Just a question - isn't there some technical reason for not leaving files all over your desktop in terms of the desktop being part of your profile ?
Im sure that if you have a roaming profile and your in an office environment and your moving around on a network - your desktop comes with you ? so if you've got a 10meg spreadsheet on your desktop it has to download when you log on ?
thanks for the props man! :)
Well, here is a nice solution for real-world-like desktop usage. Not sure whether I'd use it (I'm a two-screen-never-see-the-desktop user), but it's definitely quite cool-looking.
I'll tell you what bothers me about that cluttered desktop: That it's full of files, not shortcuts. If his hard drive crashes, what happens to those files?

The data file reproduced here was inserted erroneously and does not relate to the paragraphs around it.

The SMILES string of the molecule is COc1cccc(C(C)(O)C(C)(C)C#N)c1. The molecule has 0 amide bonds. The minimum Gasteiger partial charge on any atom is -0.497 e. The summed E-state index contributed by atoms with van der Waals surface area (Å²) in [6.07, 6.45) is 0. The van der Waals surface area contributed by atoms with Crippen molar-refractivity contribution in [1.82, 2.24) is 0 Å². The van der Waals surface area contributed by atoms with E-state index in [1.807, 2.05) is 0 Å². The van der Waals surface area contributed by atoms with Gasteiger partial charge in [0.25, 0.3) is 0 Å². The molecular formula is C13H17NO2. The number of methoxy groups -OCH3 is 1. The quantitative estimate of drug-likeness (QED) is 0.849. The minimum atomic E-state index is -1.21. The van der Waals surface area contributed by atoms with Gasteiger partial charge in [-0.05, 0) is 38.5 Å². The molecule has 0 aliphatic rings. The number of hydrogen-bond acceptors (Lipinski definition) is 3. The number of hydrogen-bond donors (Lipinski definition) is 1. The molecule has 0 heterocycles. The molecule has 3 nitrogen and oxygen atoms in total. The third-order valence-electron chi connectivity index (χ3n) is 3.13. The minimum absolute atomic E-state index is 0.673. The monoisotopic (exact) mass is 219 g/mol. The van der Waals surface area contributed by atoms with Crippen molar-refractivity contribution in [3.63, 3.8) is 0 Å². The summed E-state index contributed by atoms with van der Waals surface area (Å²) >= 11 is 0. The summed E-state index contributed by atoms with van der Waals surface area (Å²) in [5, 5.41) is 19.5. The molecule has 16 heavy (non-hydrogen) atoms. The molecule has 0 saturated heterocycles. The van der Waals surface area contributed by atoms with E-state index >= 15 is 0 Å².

I keep anything important in My Documents, which is mapped to my server from each PC (and is synced with Offline Files). Only shortcuts to files get to go on the desktop; the actual files are safe on the server, which is regularly backed up.
Pardon me for resurrecting this year-old post, but *you* linked to it, so it's fair game, Mr. Atwood.
I treat the desktop as a well-known folder which always has a built-in shortcut in save-as dialogs.
When I create/download a new file, it goes on the "Desk-Top" as part of my current "state".
In about a few days, the icons fill two columns and start to pour into the third and when I next boot up my box, I realize I have been slacking and go into a cleansing frenzy until only the recycle bin remains behind. Temp or no-longer-necessary files get deleted, useful stuff gets moved to their respective archive folders.